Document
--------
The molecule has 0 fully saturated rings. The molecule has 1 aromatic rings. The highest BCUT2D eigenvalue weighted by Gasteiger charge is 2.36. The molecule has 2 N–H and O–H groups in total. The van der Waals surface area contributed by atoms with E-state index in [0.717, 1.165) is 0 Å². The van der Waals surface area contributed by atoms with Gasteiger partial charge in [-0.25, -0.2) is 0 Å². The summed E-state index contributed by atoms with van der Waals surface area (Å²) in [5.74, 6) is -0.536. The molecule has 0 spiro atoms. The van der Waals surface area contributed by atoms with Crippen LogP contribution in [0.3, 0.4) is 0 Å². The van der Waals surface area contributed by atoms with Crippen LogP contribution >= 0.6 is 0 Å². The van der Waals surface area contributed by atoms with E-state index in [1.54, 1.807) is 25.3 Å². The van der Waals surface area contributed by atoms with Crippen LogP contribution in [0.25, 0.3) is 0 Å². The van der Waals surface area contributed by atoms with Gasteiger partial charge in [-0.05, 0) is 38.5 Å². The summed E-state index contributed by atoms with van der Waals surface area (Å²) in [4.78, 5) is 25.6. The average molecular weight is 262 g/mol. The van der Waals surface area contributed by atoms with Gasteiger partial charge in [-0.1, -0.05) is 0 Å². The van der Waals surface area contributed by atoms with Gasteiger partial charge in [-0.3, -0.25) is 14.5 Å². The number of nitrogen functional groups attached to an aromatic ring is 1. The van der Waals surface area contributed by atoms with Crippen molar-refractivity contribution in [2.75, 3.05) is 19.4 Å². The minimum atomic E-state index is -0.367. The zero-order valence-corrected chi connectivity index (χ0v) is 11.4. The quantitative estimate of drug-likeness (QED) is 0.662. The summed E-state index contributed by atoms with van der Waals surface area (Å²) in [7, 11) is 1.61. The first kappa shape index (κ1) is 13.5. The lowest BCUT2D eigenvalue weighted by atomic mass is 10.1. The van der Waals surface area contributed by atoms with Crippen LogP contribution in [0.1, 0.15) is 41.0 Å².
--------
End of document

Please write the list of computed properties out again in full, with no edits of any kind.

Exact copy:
The molecule has 0 fully saturated rings. The molecule has 1 aromatic rings. The highest BCUT2D eigenvalue weighted by Gasteiger charge is 2.36. The molecule has 2 N–H and O–H groups in total. The van der Waals surface area contributed by atoms with E-state index in [0.717, 1.165) is 0 Å². The van der Waals surface area contributed by atoms with Gasteiger partial charge in [-0.25, -0.2) is 0 Å². The summed E-state index contributed by atoms with van der Waals surface area (Å²) in [5.74, 6) is -0.536. The molecule has 0 spiro atoms. The van der Waals surface area contributed by atoms with Crippen LogP contribution in [0.3, 0.4) is 0 Å². The van der Waals surface area contributed by atoms with Crippen LogP contribution >= 0.6 is 0 Å². The van der Waals surface area contributed by atoms with E-state index in [1.54, 1.807) is 25.3 Å². The van der Waals surface area contributed by atoms with Crippen LogP contribution in [0.25, 0.3) is 0 Å². The van der Waals surface area contributed by atoms with Gasteiger partial charge in [-0.05, 0) is 38.5 Å². The summed E-state index contributed by atoms with van der Waals surface area (Å²) in [4.78, 5) is 25.6. The average molecular weight is 262 g/mol. The van der Waals surface area contributed by atoms with Gasteiger partial charge in [-0.1, -0.05) is 0 Å². The van der Waals surface area contributed by atoms with Gasteiger partial charge in [-0.3, -0.25) is 14.5 Å². The number of nitrogen functional groups attached to an aromatic ring is 1. The van der Waals surface area contributed by atoms with Crippen molar-refractivity contribution in [2.75, 3.05) is 19.4 Å². The minimum atomic E-state index is -0.367. The zero-order valence-corrected chi connectivity index (χ0v) is 11.4. The quantitative estimate of drug-likeness (QED) is 0.662. The summed E-state index contributed by atoms with van der Waals surface area (Å²) in [7, 11) is 1.61. The first kappa shape index (κ1) is 13.5. The lowest BCUT2D eigenvalue weighted by atomic mass is 10.1. The van der Waals surface area contributed by atoms with Crippen LogP contribution in [0.1, 0.15) is 41.0 Å².